If you have any problems related to the accessibility of any content (or if you want to request that a specific publication be accessible), please contact us at firstname.lastname@example.org.
Validation of a human cell model to investigate the role of Ca2+-activated Cl- channels encoded by Anoctamin-1 in human pulmonary arterial smooth muscle cells
Biochemistry and Molecular Biology
Biochem and Molecular Biology
AltmetricsView Usage Statistics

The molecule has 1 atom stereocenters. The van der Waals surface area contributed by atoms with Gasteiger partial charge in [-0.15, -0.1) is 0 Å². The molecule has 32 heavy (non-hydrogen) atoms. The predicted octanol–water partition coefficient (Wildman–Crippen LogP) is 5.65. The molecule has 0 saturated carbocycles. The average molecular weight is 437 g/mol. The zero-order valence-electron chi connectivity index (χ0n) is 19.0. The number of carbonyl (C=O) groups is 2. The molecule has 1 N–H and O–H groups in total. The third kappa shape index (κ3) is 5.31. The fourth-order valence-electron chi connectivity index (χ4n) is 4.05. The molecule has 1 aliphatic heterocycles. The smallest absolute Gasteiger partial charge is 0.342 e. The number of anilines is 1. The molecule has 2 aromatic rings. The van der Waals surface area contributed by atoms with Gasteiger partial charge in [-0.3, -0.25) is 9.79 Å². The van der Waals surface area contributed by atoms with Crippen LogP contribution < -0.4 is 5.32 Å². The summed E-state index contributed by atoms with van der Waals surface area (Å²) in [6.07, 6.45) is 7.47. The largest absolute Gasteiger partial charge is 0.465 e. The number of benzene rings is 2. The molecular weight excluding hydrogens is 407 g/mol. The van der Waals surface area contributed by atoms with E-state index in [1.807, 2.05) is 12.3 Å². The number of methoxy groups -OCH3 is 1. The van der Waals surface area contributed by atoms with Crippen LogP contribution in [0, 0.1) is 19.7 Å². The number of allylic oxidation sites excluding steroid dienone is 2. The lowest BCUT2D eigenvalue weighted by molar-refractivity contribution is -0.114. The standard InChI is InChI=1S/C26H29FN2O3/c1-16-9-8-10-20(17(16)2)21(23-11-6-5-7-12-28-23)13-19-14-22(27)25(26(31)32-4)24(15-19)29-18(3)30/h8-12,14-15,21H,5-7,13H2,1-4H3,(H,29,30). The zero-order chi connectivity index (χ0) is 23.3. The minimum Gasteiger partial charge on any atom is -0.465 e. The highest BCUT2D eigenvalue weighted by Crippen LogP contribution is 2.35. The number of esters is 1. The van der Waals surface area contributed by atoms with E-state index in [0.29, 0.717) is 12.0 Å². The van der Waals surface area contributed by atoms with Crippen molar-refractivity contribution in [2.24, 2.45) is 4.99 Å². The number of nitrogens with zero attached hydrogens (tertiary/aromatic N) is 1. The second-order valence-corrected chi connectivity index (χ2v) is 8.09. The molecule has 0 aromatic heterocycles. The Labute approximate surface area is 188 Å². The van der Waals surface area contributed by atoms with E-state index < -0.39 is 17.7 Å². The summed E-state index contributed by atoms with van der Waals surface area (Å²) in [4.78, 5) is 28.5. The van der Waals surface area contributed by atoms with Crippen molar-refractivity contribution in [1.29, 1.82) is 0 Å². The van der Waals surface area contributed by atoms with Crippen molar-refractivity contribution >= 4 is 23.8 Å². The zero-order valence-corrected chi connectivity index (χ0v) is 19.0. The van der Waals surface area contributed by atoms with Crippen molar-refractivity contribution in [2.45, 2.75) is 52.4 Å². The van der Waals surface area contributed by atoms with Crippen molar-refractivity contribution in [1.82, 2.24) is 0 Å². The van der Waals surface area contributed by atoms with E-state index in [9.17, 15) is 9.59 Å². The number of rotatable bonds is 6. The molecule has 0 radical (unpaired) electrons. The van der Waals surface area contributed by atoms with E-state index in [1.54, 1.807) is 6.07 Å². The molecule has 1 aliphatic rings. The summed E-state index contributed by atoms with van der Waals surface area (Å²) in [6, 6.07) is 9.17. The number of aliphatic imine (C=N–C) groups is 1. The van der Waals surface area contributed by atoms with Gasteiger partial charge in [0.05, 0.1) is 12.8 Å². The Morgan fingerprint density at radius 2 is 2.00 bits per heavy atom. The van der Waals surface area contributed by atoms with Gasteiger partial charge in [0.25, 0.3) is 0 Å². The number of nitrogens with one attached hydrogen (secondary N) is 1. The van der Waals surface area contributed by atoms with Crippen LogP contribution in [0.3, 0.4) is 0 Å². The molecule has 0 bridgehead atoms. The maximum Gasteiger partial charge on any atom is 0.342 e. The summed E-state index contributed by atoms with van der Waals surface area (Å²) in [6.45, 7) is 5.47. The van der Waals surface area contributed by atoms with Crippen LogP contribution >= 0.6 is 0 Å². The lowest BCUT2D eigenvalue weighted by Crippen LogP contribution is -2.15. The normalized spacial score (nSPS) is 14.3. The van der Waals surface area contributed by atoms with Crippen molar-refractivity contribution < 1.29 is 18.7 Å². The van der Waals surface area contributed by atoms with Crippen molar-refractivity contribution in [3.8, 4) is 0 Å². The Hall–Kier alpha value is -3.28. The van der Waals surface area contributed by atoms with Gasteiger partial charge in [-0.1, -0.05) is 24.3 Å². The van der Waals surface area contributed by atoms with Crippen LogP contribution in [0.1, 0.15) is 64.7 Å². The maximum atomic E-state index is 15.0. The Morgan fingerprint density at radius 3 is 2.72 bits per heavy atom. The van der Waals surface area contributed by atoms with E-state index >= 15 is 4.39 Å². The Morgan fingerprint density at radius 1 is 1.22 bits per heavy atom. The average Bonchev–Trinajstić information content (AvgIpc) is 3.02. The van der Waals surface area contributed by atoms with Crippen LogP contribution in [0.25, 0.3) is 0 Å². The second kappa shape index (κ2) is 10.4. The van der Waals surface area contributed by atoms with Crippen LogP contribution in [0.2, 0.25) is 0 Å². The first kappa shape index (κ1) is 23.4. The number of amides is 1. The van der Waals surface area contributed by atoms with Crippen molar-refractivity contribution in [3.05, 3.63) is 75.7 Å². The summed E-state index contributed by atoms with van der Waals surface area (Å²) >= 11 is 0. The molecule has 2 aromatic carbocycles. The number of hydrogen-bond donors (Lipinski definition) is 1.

Pulmonary arterial hypertension (PAH) is a rare chronic disease in humans. While new genetic markers have been identified and new therapeutic agents developed within the last two decades, survival rate and quality of care have only seen incremental improvement. For this fact, investigation into the mechanisms behind pulmonary arterial hypertension (PAH) is merited. Animal models of pulmonary hypertension demonstrate increased activity and expression of Ca2+ -activated Cl- channels (CaCC) encoded by Anocatmin-1 (ANO1). It is known that CaCCs activity and ANO1 expression are in increased in animal models of PAH, which is thought to promote smooth muscle cell depolarization, enhanced Ca2+ entry and tone (Leblanc et al., 2015). The goal of this study is to create a human cell model of pulmonary arterial smooth muscle cells (hPASMCs) to later investigate the role of CaCCs in PAH. This study measured intracellular Ca2+ concentration in hPASMCs with the calcium indicator Fluo-4/AM. The Fluo-4 fluorescence (F/F0) was recorded using a Photo Detection System and Total Internal Reflection Fluorescence (TIRF) Microscopy whereby the constricting agonists Phenylephrine and Serotonin, and the TRPV4 agonist GSK 1016790A, were perfused on hPASMCs. Phenylephrine and Serotonin did not consistently elicit Ca2+ responses in hPASMCs, however, the TRPV4 agonist GSK exhibited a more consistent effect on Fluo-4 fluorescence in hPASMCs. In order to gather more conclusive results, the number of experiments using GSK should be increased substantially and more cell lines need to be made available including samples of hPASMCs from patients of all ages and sexes, and PAH patients. Once these additional resources and results are met, this will allow for a more comprehensive validation of hPASMCs as a model to investigate the role of CaCCs and ANO1 in PAH.